A Systematic Review of Principal Component Analysis-Derived Dietary Patterns in Japanese Adults: Are Major Dietary Patterns Reproducible Within a Country?

Kentaro Murakami, Nana Shinozaki, Aya Fujiwara, Xiaoyi Yuan, Ayumi Hashimoto, Hitomi Fujihashi, Han Chieh Wang, M. Barbara E. Livingstone, Satoshi Sasaki

Research output: Contribution to journalArticle

7 Citations (Scopus)


Principal component analysis (PCA) has been widely used in nutritional epidemiology to derive dietary patterns. However, although PCA-derived dietary patterns are population-dependent, their reproducibility in different populations is largely unexplored. We aimed to investigate whether major dietary patterns are consistently identified among different populations within a country and, if so, how similar these dietary patterns are. We conducted a systematic review of PCA-derived dietary patterns in Japanese adults using PubMed and Web of Science for English articles and Ichushi-Web and CiNii databases for Japanese articles. We assessed the reproducibility of major dietary patterns using congruence coefficients (CCs), with values ≥0.80 considered to represent fair similarity. From 65 articles (80 studies) included in this review, 285 different dietary patterns were identified. Based on the names of these patterns, major dietary patterns were Western (n = 34), Japanese (n = 12), traditional (n = 10), traditional Japanese (n = 9), healthy (n = 18), and prudent (n = 9) patterns. When assessment was limited to high-quality data (i.e., studies based on a sample size ≥200 and use of a validated dietary assessment questionnaire or multiple-day dietary record), the median CC was low for Western (0.44), traditional (0.59), and traditional Japanese (0.31) patterns. Conversely, the median CC was 0.89 for healthy, 0.86 for prudent, and 0.80 for Japanese patterns; and the proportion of pairs with a CC ≥0.80 was 87.3%, 64.3%, and 50.0%, respectively. Characteristics shared among these 3 dietary patterns included higher intakes of mushrooms, seaweeds, vegetables, potatoes, fruits, pulses, and pickles. In conclusion, this systematic review showed that some of the major dietary patterns are relatively reproducible in different populations within a country, whereas others are not. This highlights the importance of careful interpretation of PCA-derived dietary patterns. Our findings in Japan should be confirmed in different countries and globally. This study was registered at https://www.crd.york.ac.uk/prospero/ as CRD42018087669.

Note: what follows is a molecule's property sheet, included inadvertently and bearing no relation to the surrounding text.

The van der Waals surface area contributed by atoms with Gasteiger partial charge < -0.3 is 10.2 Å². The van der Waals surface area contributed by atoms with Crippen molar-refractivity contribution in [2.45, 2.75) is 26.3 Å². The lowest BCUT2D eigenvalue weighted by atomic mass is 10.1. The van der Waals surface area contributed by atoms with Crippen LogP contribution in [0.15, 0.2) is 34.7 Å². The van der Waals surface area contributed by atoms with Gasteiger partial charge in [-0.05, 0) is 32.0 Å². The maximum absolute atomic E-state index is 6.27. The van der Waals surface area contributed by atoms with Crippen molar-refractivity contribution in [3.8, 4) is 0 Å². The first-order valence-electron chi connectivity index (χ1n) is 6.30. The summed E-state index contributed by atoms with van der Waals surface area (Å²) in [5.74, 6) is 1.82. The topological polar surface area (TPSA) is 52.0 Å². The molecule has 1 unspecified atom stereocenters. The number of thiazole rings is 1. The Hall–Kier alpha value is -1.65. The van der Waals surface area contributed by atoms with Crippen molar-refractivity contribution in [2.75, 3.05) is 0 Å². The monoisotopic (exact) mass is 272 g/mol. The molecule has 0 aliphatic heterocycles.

Original languageEnglish
Pages (from-to)237-249
Number of pages13
JournalAdvances in nutrition (Bethesda, Md.)
Issue number2
Publication statusPublished - Mar 1 2019



  • congruence coefficient
  • dietary pattern
  • factor analysis
  • food consumption pattern
  • principal component analysis
  • reproducibility
  • similarity

ASJC Scopus subject areas

  • Food Science
  • Medicine (miscellaneous)
  • Nutrition and Dietetics

Cite this